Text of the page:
Pocket Doors Can Save Space In Tight Places, But They Come With A Few Downsides

Pocket doors have long been a coveted feature in homes. This type of door makes a room feel instantly more architectural due to their popularity in lavish, historic houses, and because of the skill that is needed to design and install them. Not only do they feel more elevated and elegant than regular swinging doors, but they also save space since they disappear into the wall. This makes them a great choice for tight areas. Because of this, some of the best places in your home for a pocket door are pantries, smaller home offices, or hallways. They can also help create more privacy in your home when installed to close off connecting rooms, such as dining and living rooms. But while they come with benefits, they also have their downsides. It's important to know these drawbacks before taking the time and expense to install them.

Specifically, pocket doors aren't as reliable at holding back noise, light, or smells as regular swinging doors are. This can make them a poor choice for places you want privacy, such as bedrooms or bathrooms. While they save space, they can also be difficult to maintain. The doors can fall off the tracks or become stuck in the pockets too, making them more finicky than their swinging counterparts. These are hard to repair since they're inside of a wall cavity and might require some demolition to fix. Here is a closer look at pocket door drawbacks. 

They aren't as efficient as swinging doors

While design enthusiasts can appreciate an ornamental door that takes considerable craftsmanship to create, at the end of the day, most of us want a door that performs its basic functions. And that is a door that can block sounds, smells, and light when we need it to. However, because of pocket doors' construction, they aren't as good at keeping these things out. They operate on a track, opening and closing via a wheel carrier, which means that they have larger gaps on the bottom. They also don't close as tightly as a hinged door. Instead, they tend to have a slight gap where the two doors meet when they close. These openings allow more sound and light through, which might not be ideal for places like home offices, bathrooms, or nurseries.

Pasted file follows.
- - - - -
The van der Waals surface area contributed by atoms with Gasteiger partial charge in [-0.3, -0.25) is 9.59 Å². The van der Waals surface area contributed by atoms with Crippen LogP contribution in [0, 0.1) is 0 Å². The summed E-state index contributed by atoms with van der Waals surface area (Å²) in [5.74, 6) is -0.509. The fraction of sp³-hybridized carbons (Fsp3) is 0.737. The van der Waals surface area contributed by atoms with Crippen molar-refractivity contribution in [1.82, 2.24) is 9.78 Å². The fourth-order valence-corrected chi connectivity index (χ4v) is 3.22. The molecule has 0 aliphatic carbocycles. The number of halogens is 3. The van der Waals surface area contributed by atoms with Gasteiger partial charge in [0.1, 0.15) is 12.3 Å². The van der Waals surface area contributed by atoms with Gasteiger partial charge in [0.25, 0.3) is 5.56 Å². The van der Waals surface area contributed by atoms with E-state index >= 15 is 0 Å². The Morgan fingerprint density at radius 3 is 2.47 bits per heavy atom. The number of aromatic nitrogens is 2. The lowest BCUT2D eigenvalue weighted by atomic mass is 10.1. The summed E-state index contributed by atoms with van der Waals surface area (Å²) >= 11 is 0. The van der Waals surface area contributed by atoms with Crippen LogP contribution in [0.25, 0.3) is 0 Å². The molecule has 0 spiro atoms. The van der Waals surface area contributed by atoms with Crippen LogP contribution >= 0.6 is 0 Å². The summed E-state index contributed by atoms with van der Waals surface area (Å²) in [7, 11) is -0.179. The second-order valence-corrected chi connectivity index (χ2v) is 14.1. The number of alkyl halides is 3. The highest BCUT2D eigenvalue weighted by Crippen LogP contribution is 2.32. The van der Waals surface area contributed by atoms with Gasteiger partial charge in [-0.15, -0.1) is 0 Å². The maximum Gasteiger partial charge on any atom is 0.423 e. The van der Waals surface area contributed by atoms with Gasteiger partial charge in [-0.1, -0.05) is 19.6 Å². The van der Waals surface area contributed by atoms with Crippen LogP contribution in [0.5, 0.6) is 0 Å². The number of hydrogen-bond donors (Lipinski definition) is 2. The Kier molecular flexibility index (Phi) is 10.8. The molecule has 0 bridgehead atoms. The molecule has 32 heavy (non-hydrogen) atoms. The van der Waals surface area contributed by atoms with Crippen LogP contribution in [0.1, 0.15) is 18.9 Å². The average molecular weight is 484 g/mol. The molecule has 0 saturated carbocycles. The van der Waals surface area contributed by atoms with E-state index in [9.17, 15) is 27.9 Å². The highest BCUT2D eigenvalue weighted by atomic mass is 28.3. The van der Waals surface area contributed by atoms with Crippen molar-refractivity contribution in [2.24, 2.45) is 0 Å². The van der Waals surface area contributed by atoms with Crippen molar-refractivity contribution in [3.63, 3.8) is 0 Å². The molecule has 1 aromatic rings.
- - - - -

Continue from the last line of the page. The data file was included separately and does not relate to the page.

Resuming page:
Pocket doors are also typically more lightweight since you have to roll them open and closed, which doesn't help with soundproofing. They need to be thinner than regular doors since they need to squeeze in between the walls, which makes them more susceptible to noise penetrating through. While older or more expensive models might have a solid wooden core — which could help dampen noise — these are harder to move, are more costly to purchase, and will wear down the tracks and wheel carriers faster due to their weight. 

They can be hard to fix and clean

In addition to not being as efficient as hinged doors, they can also be a hindrance. The doors can fall off their tracks, or the plastic hardware can wear down or crack, making them difficult to open and close. If this happens, you will need to fix the inner mechanisms, but as you can imagine, they're much more difficult to get to than the hinges on regular doors. Since the hardware is hidden inside the wall, accessing it can be tricky. In worst-case scenarios, you might have to tear open drywall or remove cabinets to get to the tracks or wheel carriers. 

In addition to falling off of their tracks, pocket doors can also become more burdensome to roll if the tracks get dirty. They will become clogged with built-up dust, hair, and grime when debris on the floor eventually migrates into their openings. In worst-case scenarios, pests such as mice can hide and defecate inside. However, cleaning them out isn't that simple. Since the tracks are encased in drywall, you will need to fully remove the door from its pocket casing in order to get a vacuum hose into the opening. This makes it much more cumbersome to upkeep.